Think the Conservative War On Science Isn't Real? Just Ask a Scientist
Apart from medical and technical advances that make headlines for their ability to improve the average person's life, science and its role in public policy probably don't register much in the mind of the average citizen. In fact, a Pew Research poll shows that while Americans hold scientists in high regard, public funding for science is not a high priority. The same poll also shows that scientists regard the state of Americans' scientific knowledge as lacking and a "major problem." Science, like everything else, is political. As the public and elected officials are asked to consider the policy implications of scientific issues such as genetically modified food, climate change, and public-health issues (to name a few), basic knowledge of, and respect for, scientific principles are often found to be lacking.
One notorious example of this was the "legitimate rape" comment made by Rep. Todd Akin (R-Mo.) last spring, which indicated a stunning ignorance of reproductive biology. Suffice to say most women would not want him anywhere near public health policy decisions. Also last spring, Representative Lamar Smith (R-Texas) drafted a bill that would do away with the fundamental scientific process of peer review at the National Science Foundation, the chief governmental body responsible for funding scientific research. Under the bill, NSF funding would depend on proving that the research would promote health, prosperity, or other requirements. This is a distortion of how science is conducted worldwide and a great example of political interference with science. And then there are the allegations that the Bush administration suppressed scientific data for political reasons. These instances reinforce the perception of some that the GOP are engaging in a "war on science."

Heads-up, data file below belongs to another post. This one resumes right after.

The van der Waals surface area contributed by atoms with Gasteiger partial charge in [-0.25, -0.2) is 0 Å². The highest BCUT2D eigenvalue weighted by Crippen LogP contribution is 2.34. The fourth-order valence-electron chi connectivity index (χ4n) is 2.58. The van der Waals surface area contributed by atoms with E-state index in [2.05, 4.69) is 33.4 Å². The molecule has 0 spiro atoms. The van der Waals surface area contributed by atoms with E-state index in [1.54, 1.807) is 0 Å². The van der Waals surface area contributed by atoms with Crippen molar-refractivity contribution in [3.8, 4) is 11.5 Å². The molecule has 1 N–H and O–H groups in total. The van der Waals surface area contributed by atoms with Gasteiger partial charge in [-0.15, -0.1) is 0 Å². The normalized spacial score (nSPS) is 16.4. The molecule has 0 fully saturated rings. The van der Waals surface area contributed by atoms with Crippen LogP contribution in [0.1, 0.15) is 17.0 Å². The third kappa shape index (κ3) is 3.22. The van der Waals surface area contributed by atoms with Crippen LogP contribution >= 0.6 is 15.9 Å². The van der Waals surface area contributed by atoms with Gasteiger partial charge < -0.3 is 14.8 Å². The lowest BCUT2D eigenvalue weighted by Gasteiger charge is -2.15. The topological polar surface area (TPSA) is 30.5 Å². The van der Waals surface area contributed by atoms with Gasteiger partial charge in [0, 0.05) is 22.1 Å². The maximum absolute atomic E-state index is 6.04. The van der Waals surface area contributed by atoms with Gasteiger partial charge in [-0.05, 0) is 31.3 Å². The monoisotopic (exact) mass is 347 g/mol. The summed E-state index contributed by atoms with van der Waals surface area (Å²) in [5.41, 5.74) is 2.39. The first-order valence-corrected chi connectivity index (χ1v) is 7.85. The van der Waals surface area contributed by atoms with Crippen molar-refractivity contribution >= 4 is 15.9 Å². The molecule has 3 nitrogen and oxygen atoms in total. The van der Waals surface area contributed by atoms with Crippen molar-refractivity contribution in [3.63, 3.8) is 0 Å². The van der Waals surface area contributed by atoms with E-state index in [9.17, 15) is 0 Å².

The public at large is also often misguided in scientific matters, and the media is not always helpful. The association of vaccines with autism, scientifically without basis, became widespread among the American public in the late 1990s. Based on junk science by a discredited British gastroenterologist, millions of people were led to believe that a fundamental childhood vaccine was causing autism, leading some to decline to vaccinate their babies. This fearmongering is therefore dangerous to public health. The media was complicit in this under the guise of being "fair" and presenting "both sides" of the issue, as discussed in Seth Mnookin's excellent book, The Panic Virus. Mnookin also highlights how the presence of fluoride in the public water is opposed by some even today, 60-plus years after its introduction, also due to citizens' confusion between fluoride and the poisonous gas fluorine, which the press promoted. Small wonder the Pew poll showed that most scientists think the media do a poor job of educating the public. It is not always in their interest to present boring facts and analysis when a splashy story based on unfounded pseudo-science will attract more viewers/readers.
Despite everything, there is some good news. For example, Republican skepticism has also begun to decrease on the issue of climate change (although it still remains high). Despite Lamar Smith’s actions, House Republicans continue to fund the NSF at reasonable levels (even though the sequester has begun to take its toll). Prominent Republicans in recent years such as Bobby Jindal and Jon Huntsman have also been trying to change the culture of the party. Having said all that, progress is still slow going. The danger is how easily the public can be mislead or fail to be convinced by legitimate scientific consensus when public policy is at stake.